- Wild Game
This was the first sausage I ever learned to make, in Wisconsin at the side of a man who was, for a time, my uncle-in-law. It’s a traditional Sheboygan style “white brat,” and while this version is made with wild turkey, it can also be made with pork or veal.
Who doesn’t love pierogi? I mean really. Little pockets of goodness, boiled briefly then fried and served with caramelized onions, sour cream and dill? Heaven on a plate. I made these with wild mushrooms, but any mushroom will do.
It’s tough to cure a whole ham on a wild pig: You’d need to scald and scrape it in the field, and that ain’t happening. But you can make a traditional Easter ham with a skinless piece! Here’s my version, smoked and glazed with honey.
Fromage du tete. Coppa di testa. Presskopf. Brawn. Anything but “head cheese.” Only that’s what this is. This is the head of a wild boar I shot, cooked and pressed into a terrine pan. It’s actually damn good. No, really.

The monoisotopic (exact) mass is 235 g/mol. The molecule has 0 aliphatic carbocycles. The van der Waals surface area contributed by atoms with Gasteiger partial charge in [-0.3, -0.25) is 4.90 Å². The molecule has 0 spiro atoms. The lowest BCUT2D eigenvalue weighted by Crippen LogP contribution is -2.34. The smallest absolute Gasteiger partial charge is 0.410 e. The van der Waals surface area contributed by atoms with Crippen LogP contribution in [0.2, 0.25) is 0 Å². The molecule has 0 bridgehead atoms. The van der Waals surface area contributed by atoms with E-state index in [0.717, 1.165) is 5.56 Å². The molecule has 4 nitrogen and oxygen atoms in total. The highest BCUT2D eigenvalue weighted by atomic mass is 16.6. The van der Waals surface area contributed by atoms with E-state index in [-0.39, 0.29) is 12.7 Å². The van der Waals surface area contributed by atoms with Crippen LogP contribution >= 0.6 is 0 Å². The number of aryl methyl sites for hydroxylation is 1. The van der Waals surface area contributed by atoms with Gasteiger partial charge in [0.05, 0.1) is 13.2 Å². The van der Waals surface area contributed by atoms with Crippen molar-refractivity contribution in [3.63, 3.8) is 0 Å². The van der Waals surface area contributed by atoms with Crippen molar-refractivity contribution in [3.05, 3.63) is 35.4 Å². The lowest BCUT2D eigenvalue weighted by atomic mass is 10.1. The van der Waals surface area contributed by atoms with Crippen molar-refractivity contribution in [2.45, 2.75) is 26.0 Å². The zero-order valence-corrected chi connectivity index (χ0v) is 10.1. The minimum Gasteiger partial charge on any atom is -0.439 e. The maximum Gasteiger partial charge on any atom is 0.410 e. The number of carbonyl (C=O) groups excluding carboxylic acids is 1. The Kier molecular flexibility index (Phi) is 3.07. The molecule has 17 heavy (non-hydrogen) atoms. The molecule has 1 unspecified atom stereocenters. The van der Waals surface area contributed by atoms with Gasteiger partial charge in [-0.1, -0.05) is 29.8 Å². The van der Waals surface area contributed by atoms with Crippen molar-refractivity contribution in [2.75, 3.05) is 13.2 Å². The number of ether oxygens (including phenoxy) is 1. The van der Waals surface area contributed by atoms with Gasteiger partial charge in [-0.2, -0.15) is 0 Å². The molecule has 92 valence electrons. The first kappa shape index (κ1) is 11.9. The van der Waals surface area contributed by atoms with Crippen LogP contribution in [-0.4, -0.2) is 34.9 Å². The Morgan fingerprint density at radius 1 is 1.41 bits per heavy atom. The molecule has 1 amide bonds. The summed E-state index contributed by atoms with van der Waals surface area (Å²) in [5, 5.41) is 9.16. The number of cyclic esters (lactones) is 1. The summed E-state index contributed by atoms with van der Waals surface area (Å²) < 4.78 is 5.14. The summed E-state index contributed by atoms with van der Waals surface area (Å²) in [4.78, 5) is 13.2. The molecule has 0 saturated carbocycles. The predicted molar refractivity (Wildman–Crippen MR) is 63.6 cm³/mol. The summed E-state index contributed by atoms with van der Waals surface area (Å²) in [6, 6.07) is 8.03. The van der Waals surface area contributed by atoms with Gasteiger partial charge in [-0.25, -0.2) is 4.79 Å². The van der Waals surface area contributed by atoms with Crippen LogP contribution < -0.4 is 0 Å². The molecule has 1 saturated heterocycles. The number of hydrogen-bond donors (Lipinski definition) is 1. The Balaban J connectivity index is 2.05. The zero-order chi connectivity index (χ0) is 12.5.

After my pig hunt on Monday, I’ve spent the past few days butchering, curing, making stock and such. When it came time for dinner, all I wanted was something simple and easy. Stir fry hit the spot.
For the second time, I journeyed 300 miles south to hunt wild pigs. And for the second time, good karma lead to a good hunt. Crazy how that works out, eh?
Steak au poivre, a/k/a pepper steak, is a French classic. Normally done with beef, this method works great for any red meat, from venison to duck or goose. I use specklebelly goose breasts here.
I first made this stew for my friends Joe and Dorrie in Ohio, last season. I called it Portuguese squirrel stew at the time, but I really have no idea whether this qualifies as Portuguese. All I know is that it’s damn good.
It’s sturgeon time here in the West, and whether you catch your own or buy farm-raised fish, smoked sturgeon is one of the great smoked fish of the world. Here’s how I make it.
The wild waits for no one. You must be out there all the time to catch the moments that Nature releases her bounty. Sometimes you have months to play, sometimes weeks, sometimes only days, or even hours.